CHARLOTTE ACTING: BLOG
So You're Thinking About Trying L.A. for Casting Season
Get The Tools You Need To Go Out There
They call it “Pilot Season” and it starts in January and wraps in June. Agents get the breakdowns for new shows, some of which will be picked up for series.
In the south, which includes Wilmington, Charlotte, Atlanta, Orlando and Miami, you don't usually need a SAG-AFTRA card (union) and you are sometimes doomed to a life of “acting unemployment” if you do have your SAG-AFTRA card. North Carolina is a “right to work” state. There are so many projects shooting here that aren't union. Once you are union, you can’t accept nonunion work, so wait to join the union.
In Los Angeles, agents will have a very hard time getting you an audition if you are not SAG-AFTRA. An eighteen-year-old actor who is nonunion will have a difficult time getting good representation in L.A. For the actor who is commuting to both coasts, the best is to be SAG-AFTRA eligible. Los Angeles and New York agents will send you for auditions if you are SAG-AFTRA eligible. That means you have worked on union movies, television shows for three days, or more, even as an extra.
DON'T JOIN THE UNION UNTIL YOU HAVE TO
And don't panic about needing money to join when you do get a principal SAG-AFTRA role and you must join. You can get a loan from SAG-AFTRA to join. Again, once you join you will be turning down many nonunion projects in North Carolina, Georgia and Florida.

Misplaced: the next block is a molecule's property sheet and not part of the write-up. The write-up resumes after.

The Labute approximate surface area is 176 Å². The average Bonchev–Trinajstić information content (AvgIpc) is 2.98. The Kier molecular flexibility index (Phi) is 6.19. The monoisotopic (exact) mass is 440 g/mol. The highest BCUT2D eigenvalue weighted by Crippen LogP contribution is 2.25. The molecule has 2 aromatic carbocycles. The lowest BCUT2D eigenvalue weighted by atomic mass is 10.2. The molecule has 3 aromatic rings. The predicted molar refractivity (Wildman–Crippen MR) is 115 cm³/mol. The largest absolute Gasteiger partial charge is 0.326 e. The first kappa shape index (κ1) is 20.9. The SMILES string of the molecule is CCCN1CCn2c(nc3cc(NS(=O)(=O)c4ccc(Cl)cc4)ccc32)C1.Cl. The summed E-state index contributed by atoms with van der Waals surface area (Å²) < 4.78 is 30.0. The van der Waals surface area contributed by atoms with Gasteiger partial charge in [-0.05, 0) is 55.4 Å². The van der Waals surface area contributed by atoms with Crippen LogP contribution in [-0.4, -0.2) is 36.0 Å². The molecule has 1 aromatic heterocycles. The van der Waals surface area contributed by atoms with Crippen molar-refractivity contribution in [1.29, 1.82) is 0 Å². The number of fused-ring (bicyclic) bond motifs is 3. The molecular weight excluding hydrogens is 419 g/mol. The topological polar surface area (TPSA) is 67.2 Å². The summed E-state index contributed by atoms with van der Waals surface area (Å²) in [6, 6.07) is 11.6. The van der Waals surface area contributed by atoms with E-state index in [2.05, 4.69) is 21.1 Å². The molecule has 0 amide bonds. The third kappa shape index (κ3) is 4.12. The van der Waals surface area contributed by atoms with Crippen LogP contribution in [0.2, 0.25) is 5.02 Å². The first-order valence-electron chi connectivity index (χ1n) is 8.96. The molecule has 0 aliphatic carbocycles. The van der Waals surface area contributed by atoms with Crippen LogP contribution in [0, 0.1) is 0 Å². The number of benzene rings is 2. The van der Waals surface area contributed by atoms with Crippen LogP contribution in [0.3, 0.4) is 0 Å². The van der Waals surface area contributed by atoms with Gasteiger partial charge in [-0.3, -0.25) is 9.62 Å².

YOU WILL NEED A REEL
Do low, or no-budget, video productions so you can start collecting scenes (footage) for a reel. You can join Charlotte Film Community and see casting on their message board, you can also ask other actors about casting. Also, join Actor's Access.
YOUR HOMEWORK, IF YOU WANT TO GO TO L.A. FOR PILOT SEASON
Have representation with an agent here in the south. Work on SAG-AFTRA television and movies, as extra to get SAG-AFTRA points. There are so many SAG-AFTRA deferred pay films, which will give eligibility. Talk to your agent, or call SAG-AFTRA in Los Angeles directly to inquire about points when you are cast in a SAG-AFTRA project.
Take acting classes now. It is so important for you to be working on your craft, so you will be ready when nerves are present and you are reading for the director, producer and casting director.
When in L.A. Acting classes I recommend: The Beverly Hills Playhouse, and Lorrie and Dianne Hull in Santa Monica. There are other good classes, ask around.
Attend some casting seminars while in L.A. with the best casting directors—about $35-$40 per session. You should go to 6-8 sessions to meet the working casting directors who are casting projects you are right for.
A Car — you can rent cheap cars for $15-$20 per day in L.A., or you can buy an old car. Don’t forget the expense of gas and insurance. Everyplace is 20 to 30 minutes away, figure $75 gas every week and you need car insurance.
Living — Ramen noodles, always good, but you need to eat well. Get a part-time job now while on the east coast with a company that has locations here and in L.A., so you can have employment as soon as you step off the plane. Or contact L.A. event planners, caterers and employment agencies for part-time employment, which will allow you to make a living and have free time for auditions.